Some herbs are almost completely bitter in taste. They are considered to have the strongest action. Others have secondary tastes which makes them more palatable and balanced in their action. There are some special herbs that exhibit a combination of 4 or 5 tastes which makes their harmonizing and healing potential the greatest in and of themselves. Single, double and triple taste herbs can be combined to provide a more balanced action.
Because of the balancing action of multiple tastes, it is not recommended to extract the most medicinal compound from an herb or food to make a medicine as is routinely done in modern medicine. The idea of isolating the active principle may increase the action of the medicine, but also may increase undesirable side effects. Most herbalists feel it is better to go with nature. The natural compounds which bind together with the active principles are there for good reason. The action may be slower but it will be safer.
Single taste bitter herbs include bhringaraj, blessed thistle, cascara sagrada, chaparral, chicory, chiretta, eyebright, gentian, gotu kola, gymnema, jasmine, neem, nettles, oregon grape, passion flower, pau d’arco, pokeroot, rhubarb root, senna, skullcap, usnea, vervain and willow bark.
Bitter herbs with a secondary sweet taste include blue cohosh, chickweed, chrysanthemum, dandelion, honeysuckle, manjishta, milk thistle, red clover, sarsaparilla and wild yam. The secondary sweet taste makes these herbs better choices for vata and pitta types.
Bitter herbs with a secondary pungent taste include andrographis, barberry, black cohosh, boswellia, bupleurum, burdock, calendula, chamomile, cilantro, coriander, cumin, dill, echinacea, elder flowers, eupatorium, forsythia, guduchi, hops, horehound, hyssop, motherwort, myrrh, osha, picrorrhiza, rue, St. John’s wort, tansy, tarragon, thuja, tulsi, turmeric and vitex. The secondary pungent taste makes these herbs better choices for vata and kapha types.
Bitter herbs with a secondary astringent taste include crampbark, devil’s claw, ginkgo, goldenseal, peony, self-heal, tea, wild cherry and yellow dock. The secondary astringent taste makes these herbs better choices for kapha types.
Good digestive bitters are barberry, cilantro, coriander, cumin, dill, gentian and tarragon.
When an alterative or blood cleansing action is needed choose from barberry, burdock, chaparral, chickweed, chicory, chrysanthemum, dandelion, forsythia, gentian, goldenseal, gotu kola, honeysuckle, manjishta, neem, nettles, oregon grape, pau d’arco, pokeroot, red clover, sarsaparilla, self-heal, turmeric and yellow dock.
Good women’s herbs for cleansing the blood and balancing the menstrual cycle and hormones are black cohosh, blessed thistle, blue cohosh, chamomile, crampbark, dandelion, jasmine, motherwort, myrrh, peony, red clover, rue, tansy, turmeric, vitex and wild yam.
For antibiotic action, choose from andrographis, chiretta, echinacea, forsythia, goldenseal, honeysuckle, oregon grape, osha, pau d’arco, picrorrhiza, tulsi and usnea.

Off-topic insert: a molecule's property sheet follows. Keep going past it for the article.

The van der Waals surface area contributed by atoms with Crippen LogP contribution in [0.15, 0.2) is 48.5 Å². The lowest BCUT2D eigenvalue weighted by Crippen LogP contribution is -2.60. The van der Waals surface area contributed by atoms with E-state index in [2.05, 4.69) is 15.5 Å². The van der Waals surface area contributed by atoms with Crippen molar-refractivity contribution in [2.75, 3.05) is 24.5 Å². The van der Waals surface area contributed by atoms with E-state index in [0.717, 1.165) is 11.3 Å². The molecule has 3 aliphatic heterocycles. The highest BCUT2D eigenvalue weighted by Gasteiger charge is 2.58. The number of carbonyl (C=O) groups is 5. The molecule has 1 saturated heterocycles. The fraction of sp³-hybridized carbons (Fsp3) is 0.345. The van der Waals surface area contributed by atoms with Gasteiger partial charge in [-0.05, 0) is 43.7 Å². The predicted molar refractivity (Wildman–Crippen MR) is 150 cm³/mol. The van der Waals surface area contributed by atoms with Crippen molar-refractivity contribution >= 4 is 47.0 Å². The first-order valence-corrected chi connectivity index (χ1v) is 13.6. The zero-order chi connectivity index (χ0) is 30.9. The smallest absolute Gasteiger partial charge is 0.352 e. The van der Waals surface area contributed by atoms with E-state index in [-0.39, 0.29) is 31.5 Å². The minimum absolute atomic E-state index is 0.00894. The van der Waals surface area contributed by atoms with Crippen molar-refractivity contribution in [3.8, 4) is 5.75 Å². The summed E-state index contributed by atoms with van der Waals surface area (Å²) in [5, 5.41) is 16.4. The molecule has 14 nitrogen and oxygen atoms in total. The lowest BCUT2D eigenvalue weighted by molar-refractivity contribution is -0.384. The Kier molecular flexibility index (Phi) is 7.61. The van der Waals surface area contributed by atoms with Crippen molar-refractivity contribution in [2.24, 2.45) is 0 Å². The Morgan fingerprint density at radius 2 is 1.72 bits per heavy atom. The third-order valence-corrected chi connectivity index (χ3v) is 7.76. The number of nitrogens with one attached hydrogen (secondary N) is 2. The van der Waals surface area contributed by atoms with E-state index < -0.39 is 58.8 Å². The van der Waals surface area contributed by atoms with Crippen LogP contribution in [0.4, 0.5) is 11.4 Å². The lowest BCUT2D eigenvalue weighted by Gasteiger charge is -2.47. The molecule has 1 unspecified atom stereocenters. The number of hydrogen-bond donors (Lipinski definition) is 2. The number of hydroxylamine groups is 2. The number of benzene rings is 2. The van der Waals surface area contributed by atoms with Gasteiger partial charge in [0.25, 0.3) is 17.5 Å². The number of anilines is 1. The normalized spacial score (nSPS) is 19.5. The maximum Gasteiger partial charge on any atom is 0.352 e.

For anti-viral action, choose from chiretta, echinacea, elder, goldenseal, honeysuckle, hyssop, osha, St. John’s wort and thuja.
Neem and barberry are anti-parasitical and pau d’arco and usnea are anti-fungal.
For colds and flus choose from these bitter herbs: andrographis, chiretta, echinacea, elder, eupatorium, forsythia, goldenseal, honeysuckle, horehound, hyssop, myrrh, oregon grape, osha, poke, st. john’s wort, thuja, tulsi, usnea and willow bark.
Gymnema is known as gurmar or sugar destroyer as it blocks the sweet taste. It is an excellent tonic for diabetics as it helps control blood sugar.
Good anti-inflammatory bitters are bhringaraj, boswellia, bupleurum, chiretta, devil’s claw, eyebright, gentian, guduchi, honeysuckle, myrrh and turmeric.
Good bitters for the liver are barberry, bupleurum, burdock, chrysanthemum, dandelion, eclipta, milk thistle, neem, sarsaparilla and turmeric.
For a laxative or purgative action, choose cascara sagrada, rhubarb and/or senna. Please note that bitter laxatives are habit forming and only recommended for occasional use.
Several bitters have special action on the nerves and the mind. They include chamomile, chrysanthemum, gotu kola, ginkgo, jasmine, passion flower, skullcap, tea and tulsi.
Some bitter herbs are favored for food use. Coriander, cumin and turmeric are used in masala for their balancing and flavoring action. Cilantro, dill and tarragon are used as potherbs. Burdock root, chicory, dandelion and nettles are used as vegetables.
Other foods which have some bitter taste include artichoke, arugala, bitter gourd, bitter melon, bok choy, brocolli, brussels sprouts, coffee, collards, cress, cucumber, eggplant, endive, escarole, kale, lettuce, mesclun mix, parsley and radicchio.
Addendum: Here is a translation from the “Charak Samhita” 1.26.43 concerning bitterness for further study and comparison: “Drugs and diets having bitter taste are by themselves not delicious but when added with other things they promote deliciousness. They are antitoxic and germicidal. They cure fainting, burning sensation, itching, obstinate skin diseases...and fever. They promote firmness of the skin and muscles. They promote carmination and digestion, purify milk, cause drying and help in the depletion of moisture, fat, muscle-fat, marrow, lymph, pus, sweat, urine, stool, pitta and kapha. They are rough, cold and light.
In spite of all these good qualities, if used singly and excessively, by virtue of their roughness, coarseness and non-sliminess they deplete the plasma, blood, muscle, fat, marrow and reproductive fluids. They produce roughness in the circulatory channels, reduce strength, cause emaciation, weariness, mental confusion, giddiness, dryness of mouth and produce other diseases due to the vitiation of vata.”
References for further study: “The Roots of Ayurveda: Selections from the Ayurvedic Classics” by Dominik Wujastyk, “Charak Samhita” by Charak, “Ashtangahrdaya or Heart of Medicine” by Vagbhata, “The Yoga of Herbs” by David Frawley and Vasant Lad